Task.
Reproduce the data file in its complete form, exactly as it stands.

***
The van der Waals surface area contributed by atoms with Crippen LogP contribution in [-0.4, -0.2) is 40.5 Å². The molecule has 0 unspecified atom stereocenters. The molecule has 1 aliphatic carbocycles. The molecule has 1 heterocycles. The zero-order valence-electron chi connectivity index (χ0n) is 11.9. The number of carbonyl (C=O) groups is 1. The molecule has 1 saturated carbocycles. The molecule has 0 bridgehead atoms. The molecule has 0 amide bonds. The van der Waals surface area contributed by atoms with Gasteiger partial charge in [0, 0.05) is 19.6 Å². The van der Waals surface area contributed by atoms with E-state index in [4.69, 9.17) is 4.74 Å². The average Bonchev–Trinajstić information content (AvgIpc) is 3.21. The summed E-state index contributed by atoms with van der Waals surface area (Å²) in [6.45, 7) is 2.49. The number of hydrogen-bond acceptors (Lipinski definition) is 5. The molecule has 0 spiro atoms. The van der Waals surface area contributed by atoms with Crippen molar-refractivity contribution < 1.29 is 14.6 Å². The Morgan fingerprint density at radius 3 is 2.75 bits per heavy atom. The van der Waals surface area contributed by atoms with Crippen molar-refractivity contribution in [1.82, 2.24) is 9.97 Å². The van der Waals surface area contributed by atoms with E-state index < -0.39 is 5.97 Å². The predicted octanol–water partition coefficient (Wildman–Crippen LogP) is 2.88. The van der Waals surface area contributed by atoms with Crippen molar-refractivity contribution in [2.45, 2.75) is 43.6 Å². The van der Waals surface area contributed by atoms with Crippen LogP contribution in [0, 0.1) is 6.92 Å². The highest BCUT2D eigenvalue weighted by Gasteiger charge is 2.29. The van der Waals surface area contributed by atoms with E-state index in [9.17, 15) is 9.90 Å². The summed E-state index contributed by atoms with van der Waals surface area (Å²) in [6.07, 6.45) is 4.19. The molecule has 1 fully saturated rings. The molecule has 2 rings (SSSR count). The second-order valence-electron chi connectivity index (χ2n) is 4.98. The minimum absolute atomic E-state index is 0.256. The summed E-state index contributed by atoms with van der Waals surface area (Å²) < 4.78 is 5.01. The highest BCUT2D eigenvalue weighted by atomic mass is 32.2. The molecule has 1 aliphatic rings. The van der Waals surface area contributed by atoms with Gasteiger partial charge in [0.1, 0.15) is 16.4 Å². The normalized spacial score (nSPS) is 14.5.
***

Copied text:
The van der Waals surface area contributed by atoms with Crippen LogP contribution in [-0.4, -0.2) is 40.5 Å². The molecule has 0 unspecified atom stereocenters. The molecule has 1 aliphatic carbocycles. The molecule has 1 heterocycles. The zero-order valence-electron chi connectivity index (χ0n) is 11.9. The number of carbonyl (C=O) groups is 1. The molecule has 1 saturated carbocycles. The molecule has 0 bridgehead atoms. The molecule has 0 amide bonds. The van der Waals surface area contributed by atoms with Gasteiger partial charge in [0, 0.05) is 19.6 Å². The van der Waals surface area contributed by atoms with E-state index in [4.69, 9.17) is 4.74 Å². The average Bonchev–Trinajstić information content (AvgIpc) is 3.21. The summed E-state index contributed by atoms with van der Waals surface area (Å²) in [6.45, 7) is 2.49. The number of hydrogen-bond acceptors (Lipinski definition) is 5. The molecule has 0 spiro atoms. The van der Waals surface area contributed by atoms with Crippen molar-refractivity contribution < 1.29 is 14.6 Å². The Morgan fingerprint density at radius 3 is 2.75 bits per heavy atom. The van der Waals surface area contributed by atoms with Crippen molar-refractivity contribution in [1.82, 2.24) is 9.97 Å². The van der Waals surface area contributed by atoms with E-state index < -0.39 is 5.97 Å². The predicted octanol–water partition coefficient (Wildman–Crippen LogP) is 2.88. The van der Waals surface area contributed by atoms with Crippen molar-refractivity contribution in [2.45, 2.75) is 43.6 Å². The van der Waals surface area contributed by atoms with Crippen LogP contribution in [0, 0.1) is 6.92 Å². The highest BCUT2D eigenvalue weighted by Gasteiger charge is 2.29. The van der Waals surface area contributed by atoms with E-state index in [9.17, 15) is 9.90 Å². The summed E-state index contributed by atoms with van der Waals surface area (Å²) in [6.07, 6.45) is 4.19. The molecule has 1 fully saturated rings. The molecule has 2 rings (SSSR count). The second-order valence-electron chi connectivity index (χ2n) is 4.98. The minimum absolute atomic E-state index is 0.256. The summed E-state index contributed by atoms with van der Waals surface area (Å²) < 4.78 is 5.01. The highest BCUT2D eigenvalue weighted by atomic mass is 32.2. The molecule has 1 aliphatic rings. The van der Waals surface area contributed by atoms with Gasteiger partial charge in [0.1, 0.15) is 16.4 Å². The normalized spacial score (nSPS) is 14.5.